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"Reachin’ is at once vintage and futuristic, a vision for a new utopia influenced by the past, daring to imagine insulated black communities as separate from Earth—unified, Afrocentric, and untarnished by subjugation. It’s a world within a world, complete with its own language and monuments and dogma—comparing New York to a museum, its graffiti as much high art as the work of Dadaist Salvador Dalí. Digable Planets make their own pre-internet information exchange, where traveling a few blocks could mean an introduction to a completely new milieu, where little ever gets lost in translation, where the inspiration for ideas occurs as spontaneously as a trumpet solo."

- Sheldon Pierce, Pitchfork 2/23/2018

"The group’s debut album, 1993’s Reachin' (A New Refutation of Time and Space), is very good, but all the promise of the project was realized with its follow-up. Blowout Comb is an album of forces pulling in different directions, exerting tension and stretching into new forms. On a purely sonic level, the music, produced by the group, is beautiful and goes down so easily it’s almost disconcerting. The mixture of soul and jazz samples and live instrumentation paints an eminently listenable late-night atmosphere: there are clouds of vibraphone, drum loops firmly in the pocket, creaky Fender Rhodes lines, tasteful horn accents, all of it anchored by warm, snug, and instantly memorable basslines. The general sonic approach became more prominent as the 90s wore on, as these kinds of crate-digging, rare-groove types continued to mine old soul and jazz records for samples, eventually transforming into a kind of supper-club trip-hop... But Digable made the approach feel completely organic and integrated with their broader musical goal of expanding rap’s reach and deepening its connection to music history."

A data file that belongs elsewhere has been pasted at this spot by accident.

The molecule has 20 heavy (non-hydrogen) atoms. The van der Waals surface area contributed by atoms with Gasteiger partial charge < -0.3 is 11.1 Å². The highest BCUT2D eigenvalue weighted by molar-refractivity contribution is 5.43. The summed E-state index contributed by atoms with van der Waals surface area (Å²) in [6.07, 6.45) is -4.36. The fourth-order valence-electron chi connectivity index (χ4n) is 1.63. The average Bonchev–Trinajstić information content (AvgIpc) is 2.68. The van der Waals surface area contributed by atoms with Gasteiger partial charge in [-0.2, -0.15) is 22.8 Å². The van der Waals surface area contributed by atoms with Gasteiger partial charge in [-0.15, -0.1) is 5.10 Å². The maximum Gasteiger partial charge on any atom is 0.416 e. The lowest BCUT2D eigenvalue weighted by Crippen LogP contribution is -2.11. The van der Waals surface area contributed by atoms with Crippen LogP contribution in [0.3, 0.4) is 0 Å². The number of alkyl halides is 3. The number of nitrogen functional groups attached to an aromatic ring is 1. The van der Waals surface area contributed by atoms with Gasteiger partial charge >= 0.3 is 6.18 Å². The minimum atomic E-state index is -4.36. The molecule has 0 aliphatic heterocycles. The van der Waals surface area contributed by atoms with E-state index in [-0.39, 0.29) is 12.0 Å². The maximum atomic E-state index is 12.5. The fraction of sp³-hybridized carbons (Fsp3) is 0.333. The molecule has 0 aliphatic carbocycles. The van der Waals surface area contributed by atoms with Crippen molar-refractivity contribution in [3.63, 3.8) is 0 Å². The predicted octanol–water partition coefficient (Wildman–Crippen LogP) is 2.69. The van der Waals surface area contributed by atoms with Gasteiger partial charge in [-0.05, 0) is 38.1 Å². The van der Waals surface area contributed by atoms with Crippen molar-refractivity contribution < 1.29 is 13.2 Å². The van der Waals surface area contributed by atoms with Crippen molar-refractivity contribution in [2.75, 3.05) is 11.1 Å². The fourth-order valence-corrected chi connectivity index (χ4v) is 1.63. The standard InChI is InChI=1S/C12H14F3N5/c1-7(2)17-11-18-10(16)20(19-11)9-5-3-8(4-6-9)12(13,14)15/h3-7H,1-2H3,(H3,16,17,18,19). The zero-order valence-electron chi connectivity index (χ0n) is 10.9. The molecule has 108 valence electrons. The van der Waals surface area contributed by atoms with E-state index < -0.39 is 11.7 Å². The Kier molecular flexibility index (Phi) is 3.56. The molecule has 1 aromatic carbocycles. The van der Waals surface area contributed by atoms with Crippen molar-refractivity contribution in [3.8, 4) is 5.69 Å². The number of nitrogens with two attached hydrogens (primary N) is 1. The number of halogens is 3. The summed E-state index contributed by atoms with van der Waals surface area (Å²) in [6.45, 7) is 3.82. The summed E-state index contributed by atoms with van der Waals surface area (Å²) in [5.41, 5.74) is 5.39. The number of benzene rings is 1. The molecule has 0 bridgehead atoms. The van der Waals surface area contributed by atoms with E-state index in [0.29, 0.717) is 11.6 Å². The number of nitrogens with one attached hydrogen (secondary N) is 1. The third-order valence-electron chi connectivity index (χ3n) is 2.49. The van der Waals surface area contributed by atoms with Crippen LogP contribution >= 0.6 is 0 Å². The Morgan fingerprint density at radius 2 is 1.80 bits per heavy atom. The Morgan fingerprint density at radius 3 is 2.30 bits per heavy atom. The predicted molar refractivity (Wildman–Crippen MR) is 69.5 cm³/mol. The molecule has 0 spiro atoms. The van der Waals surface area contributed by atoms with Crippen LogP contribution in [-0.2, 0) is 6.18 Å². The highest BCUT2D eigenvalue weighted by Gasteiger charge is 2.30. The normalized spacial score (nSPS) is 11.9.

-Mark Richardson, Pitchfork 6/25/2013

"It was hard to tell who was having more fun: the band or the audience. Once people got out of their seats in the introduction, they never sat back down. Masses ended up running to the front pit to dance to their favorite cut. As Butler announced that they’d have to wrap it up to keep within curfew, there was audible frustration and disappointment. This was the night people had been holding out for, and it exceeded every expectation. Then the walking bass line to the band’s hit “Rebirth of Slick (Cool Like Dat)” kicked in, and it was all smiles and head bobs."

-Dusty Henry, Consequence Of Sound 1/2/2016


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